Shooting in ProRAW

ProRAW has been supported by the iPhone since the iPhone 12 series, but the 14 Pro phones have the ability to shoot in full 48MP resolution, allowing for closer cropping without losing details. As was already mentioned, ProRAW also retains all of the image data, at least as much as the iPhone camera sensor can handle.

Considering you use a smartphone for casual photography, you might be asking why not all smartphones always shoot in RAW if RAW files include more image information. The reason is that shooting RAW is incompatible with smartphone computational photography techniques like HDR, pixel-binning, and the Photonic Engine because RAW files are much, much larger in size.

Shooting in RAW is done so that the photographer can adjust the image’s colours and lighting using a photo-editing programme, which is why it’s so important that the image retain as much information as possible. Only serious photographers typically have the knowledge (or would want to invest the time) to do this. The vast majority of consumers prefer it if a smartphone’s computational photography abilities simply process and generate a great snap. Although shooting in RAW is a fantastic option, most smartphone users won’t want to or understand how to use it.

For instance, when I opened the photograph on my Mac, it opened by default in Adobe Lightroom rather than the typical Mac photo viewer. In Hong Kong, these compact minivans with red roofs are known as red minibuses, a type of public transportation.

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When I fiddle with the image tuning sliders, I discover that although the image is by default dimly illuminated, I can increase exposure considerably higher without blowing out lights. This photograph is a RAW file, so there is more dynamic range for me to play with. In comparison to a usual 12MP image, I can zoom in far further.

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I was able to achieve two shots with quite distinct lighting and moods with just a few little adjustments.


Excellent portraits

The iPhone has had a great portrait mode for years, with a more natural approach to skin tone and artificial bokeh that looks realistic and can be adjusted after the image (unlike Asian brands, which try to whiten or smooth out skin). The default portrait focal length is now 2x on the iPhone 14 Pro Max, down from 3x on the 13 Pro Max. According to Apple, the 3x zoom is occasionally a little too close in, therefore the 2x focal length is preferable for portrait shots. In general, I concur. This makes use of the digital crop 2x zoom, which has already been shown to be excellent in well-lit conditions but a little less detailed in dimly lit conditions.

You can always go back to shooting with the 3x optical telephoto zoom lens if you want consistent portrait quality and do not want to worry about what would happen if there is not enough light.

After the photo is taken, you can edit the pictures by changing the lighting and artificial bokeh. Since you can accomplish all of this on an iPhone, it’s nothing new, but it’s still worth quickly mentioning.


Action Mode enhances the already world-class stability of the iPhone

Video capturing is another area where the iPhone has always excelled, especially in terms of video stabilisation and agility when changing lenses. The zooming in and out between three lenses (and using digital zoom up to 9x) while I’m in a moving car is amazingly stable in the video clip below. I was especially taken aback by how steady the video was even at a 9x zoom.

Apple has included a new EIS (electronic image stabilisation) mode called “Action Mode” if this industry-best level of stabilisation isn’t sufficient for you. To be clear, older iPhones featured EIS, but action mode is a more sophisticated version that applies advanced roll correction while cutting into the primary sensor more than usual. The drawback is that video resolution only goes up to 2.8K (no 4K recording), but even with these limitations and the requirement for decent lighting, I was still able to utilise action mode at night and it performed admirably, as can be seen at the 30-second mark of the video below. More impressive to me is the fact that the footage stays steady even when I run at full speed (as seen in the video below).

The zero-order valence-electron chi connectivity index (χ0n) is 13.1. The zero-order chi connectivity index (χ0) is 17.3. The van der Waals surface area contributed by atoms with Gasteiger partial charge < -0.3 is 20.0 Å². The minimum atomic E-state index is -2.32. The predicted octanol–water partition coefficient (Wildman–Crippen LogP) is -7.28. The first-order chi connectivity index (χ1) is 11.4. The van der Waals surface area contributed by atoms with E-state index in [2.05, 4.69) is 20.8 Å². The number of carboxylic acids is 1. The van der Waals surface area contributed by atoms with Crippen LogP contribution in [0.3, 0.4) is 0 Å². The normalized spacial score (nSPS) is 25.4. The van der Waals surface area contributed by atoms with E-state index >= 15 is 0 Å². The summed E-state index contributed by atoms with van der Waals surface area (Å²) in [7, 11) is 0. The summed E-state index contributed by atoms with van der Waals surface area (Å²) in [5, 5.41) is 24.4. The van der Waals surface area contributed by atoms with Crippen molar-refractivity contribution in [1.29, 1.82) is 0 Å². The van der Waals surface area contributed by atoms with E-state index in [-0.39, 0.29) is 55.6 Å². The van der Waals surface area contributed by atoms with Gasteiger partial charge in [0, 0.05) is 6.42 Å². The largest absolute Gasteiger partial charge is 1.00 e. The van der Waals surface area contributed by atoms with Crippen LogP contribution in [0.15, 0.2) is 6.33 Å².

Apple increases its advantage once more just as Android flagship phones begin to overtake the iPhone in terms of video performance.


Selfies are natural

The selfie camera on the iPhone 14 Pro Max has moved to an island, but it still outperforms earlier iPhone models thanks to a faster aperture (f/1.9) and the addition of autofocus.

Although I don’t do selfies, I believe the iPhone’s front-facing camera system has always been able to capture candid selfies with excellent portrait lighting thanks to the TrueDepth sensors. Additionally, portraits can be modified later.

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In my work on XDA or on social media, I have been outspoken about how the iPhone 12 and 13 series cameras are decent but not the greatest in the smartphone market. This was mostly caused by the usage of main cameras with far larger image sensors and specialised technology, like a periscope zoom lens, by prominent Android brands.

The iPhone 14 Pro Max doesn’t fully rewrite the rules; I still favour the cooler cyberpunk tones of a Google Pixel 6 Pro or the eerie HDR of the Vivo X80 Pro for capturing night city photos of Asian towns bathed in neon lights. When photographing objects up close, I like the Xiaomi 12S Ultra’s natural depth of field and more authentic appearance (see sample below; Xiaomi’s image is less overexposed and has a stronger depth of field). In terms of zoom power, Samsung’s 10x Periscope zoom lens continues to be far and away the greatest in the business.

But take note that each of those scenes is captured in a still image, primarily using the primary camera. The finest Android OEMs have created fantastic primary cameras for taking pictures, but other features like video recording and camera synergy still need refinement. For instance, switching lenses while recording video would still cause noticeable jerkiness in the majority of Android video clips. Such concerns don’t exist with the iPhone.

Whether the iPhone 14 Pro and Pro Max have the finest primary camera for taking pictures is hotly contested (I’d say no), but there is no denying that the iPhone 14 Pro phones feature the most refined and comprehensive camera setup. Additionally, the principal camera on the iPhone 14 Pro has a greater ceiling than in previous years, when iPhones were constrained by tiny sensors or a lack of pixels. It opens the door for another year of continuing to serve as a decent benchmark when combined with the consistency we’ve come to expect from iPhones.